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Dr. Tracy Livingston and Dr. Caleb Fischer

Professors Work to Slow the Spread of COVID-19

Submitted on October 27, 2020

Educators from the Biology and Chemistry departments have joined forces to utilize LAMP (Loop-mediated Isothermal Amplification) testing. In general, this type of testing is meant for rapid and accurate results at a low cost. The LAMP accepts urine and saliva samples.

“The LAMP testing idea came about because we wanted to combine our love of and expertise in science with the practical goal of making our community as safe as possible as it confronts the pandemic," said Professor of Biology, Dr. Tracy Livingston. "The LAMP test detects viral nucleic acid and is quick, cheap, and allows us to test a large number of individuals simultaneously."

The college started utilizing LAMP to help slow the spread of COVID-19. The goal is to test small groups of students within the athletics departments where there is a higher chance of there being positive tests. The pooled testing completes the sample quickly and without nasal swabs.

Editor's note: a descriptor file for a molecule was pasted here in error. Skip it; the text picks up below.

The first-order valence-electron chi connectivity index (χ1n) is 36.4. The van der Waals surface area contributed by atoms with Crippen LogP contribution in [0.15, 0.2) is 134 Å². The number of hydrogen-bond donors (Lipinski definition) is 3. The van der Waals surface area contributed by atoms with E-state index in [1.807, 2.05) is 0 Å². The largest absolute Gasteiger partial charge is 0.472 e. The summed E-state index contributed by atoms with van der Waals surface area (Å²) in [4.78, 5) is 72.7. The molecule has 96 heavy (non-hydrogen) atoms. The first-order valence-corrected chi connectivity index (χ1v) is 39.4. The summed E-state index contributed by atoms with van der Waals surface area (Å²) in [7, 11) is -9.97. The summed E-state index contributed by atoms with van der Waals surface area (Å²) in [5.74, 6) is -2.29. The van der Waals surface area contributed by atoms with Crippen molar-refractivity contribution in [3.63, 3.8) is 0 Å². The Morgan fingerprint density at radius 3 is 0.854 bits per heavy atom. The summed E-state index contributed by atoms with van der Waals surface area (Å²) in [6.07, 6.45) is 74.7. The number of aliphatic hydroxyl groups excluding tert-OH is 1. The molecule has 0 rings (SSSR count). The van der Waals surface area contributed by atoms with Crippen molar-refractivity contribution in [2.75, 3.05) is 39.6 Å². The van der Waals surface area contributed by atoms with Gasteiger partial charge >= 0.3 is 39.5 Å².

Assistant Professor of Biology, Dr. Caleb Fischer, said, "The test can be especially valuable when there are sizable populations that need to be tested quickly, such as if there is a potential outbreak within certain athletic teams or at specific dorms. When combined with other testing approaches and alongside contact tracing, LAMP can be part of a toolkit to help curtail larger outbreaks and keep the community safe.” 


When a pooled test returns a positive, the students from that group are notified immediately to isolate and get an individual test as soon as possible.

This pooled type of testing is accepted, and, in a perfect world, the remaining samples of a pooled test would be run individually when a positive was returned. In the case of Georgetown College, the professors are full-time faculty and are unable to curate the availability.

“As any student at Georgetown College will tell you, it is our amazing and innovative faculty and staff that make this beautiful college so special," said VP of Enrollment Management, Dr. Jonathan Sands Wise. "The work that Dr. Livingston and Dr. Fischer have voluntarily been doing to help keep this community as safe as possible is the perfect evidence of that. I am honored to work with such wonderful colleagues!"

As for the students who are members of a positive testing group, they can choose to get a rapid test to avoid quarantining should the results return negatively. Otherwise, they need to isolate until a PCR test returns negative results.

Learn how Georgetown College's Staying Healthy initiative is designed for the students, faculty and staff, and the local community. Visit the Center for Disease Control's website to find more measures you can take to stay healthy.

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